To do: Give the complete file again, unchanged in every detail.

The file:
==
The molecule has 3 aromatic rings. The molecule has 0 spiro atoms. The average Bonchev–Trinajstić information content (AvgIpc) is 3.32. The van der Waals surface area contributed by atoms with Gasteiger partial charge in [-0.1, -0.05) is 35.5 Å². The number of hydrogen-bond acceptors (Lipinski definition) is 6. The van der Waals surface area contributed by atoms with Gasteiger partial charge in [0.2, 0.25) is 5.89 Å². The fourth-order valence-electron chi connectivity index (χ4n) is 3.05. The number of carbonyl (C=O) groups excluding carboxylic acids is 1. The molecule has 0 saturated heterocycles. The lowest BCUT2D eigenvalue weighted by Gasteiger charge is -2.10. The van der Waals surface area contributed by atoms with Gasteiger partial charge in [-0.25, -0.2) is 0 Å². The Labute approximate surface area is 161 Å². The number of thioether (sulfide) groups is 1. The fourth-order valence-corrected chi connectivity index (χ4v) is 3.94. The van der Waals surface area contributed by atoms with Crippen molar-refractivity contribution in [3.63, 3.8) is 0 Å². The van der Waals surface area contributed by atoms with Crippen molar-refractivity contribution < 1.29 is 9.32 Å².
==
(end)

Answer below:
The molecule has 3 aromatic rings. The molecule has 0 spiro atoms. The average Bonchev–Trinajstić information content (AvgIpc) is 3.32. The van der Waals surface area contributed by atoms with Gasteiger partial charge in [-0.1, -0.05) is 35.5 Å². The number of hydrogen-bond acceptors (Lipinski definition) is 6. The van der Waals surface area contributed by atoms with Gasteiger partial charge in [0.2, 0.25) is 5.89 Å². The fourth-order valence-electron chi connectivity index (χ4n) is 3.05. The number of carbonyl (C=O) groups excluding carboxylic acids is 1. The molecule has 0 saturated heterocycles. The lowest BCUT2D eigenvalue weighted by Gasteiger charge is -2.10. The van der Waals surface area contributed by atoms with Gasteiger partial charge in [-0.25, -0.2) is 0 Å². The Labute approximate surface area is 161 Å². The number of thioether (sulfide) groups is 1. The fourth-order valence-corrected chi connectivity index (χ4v) is 3.94. The van der Waals surface area contributed by atoms with Crippen molar-refractivity contribution in [3.63, 3.8) is 0 Å². The van der Waals surface area contributed by atoms with Crippen molar-refractivity contribution < 1.29 is 9.32 Å².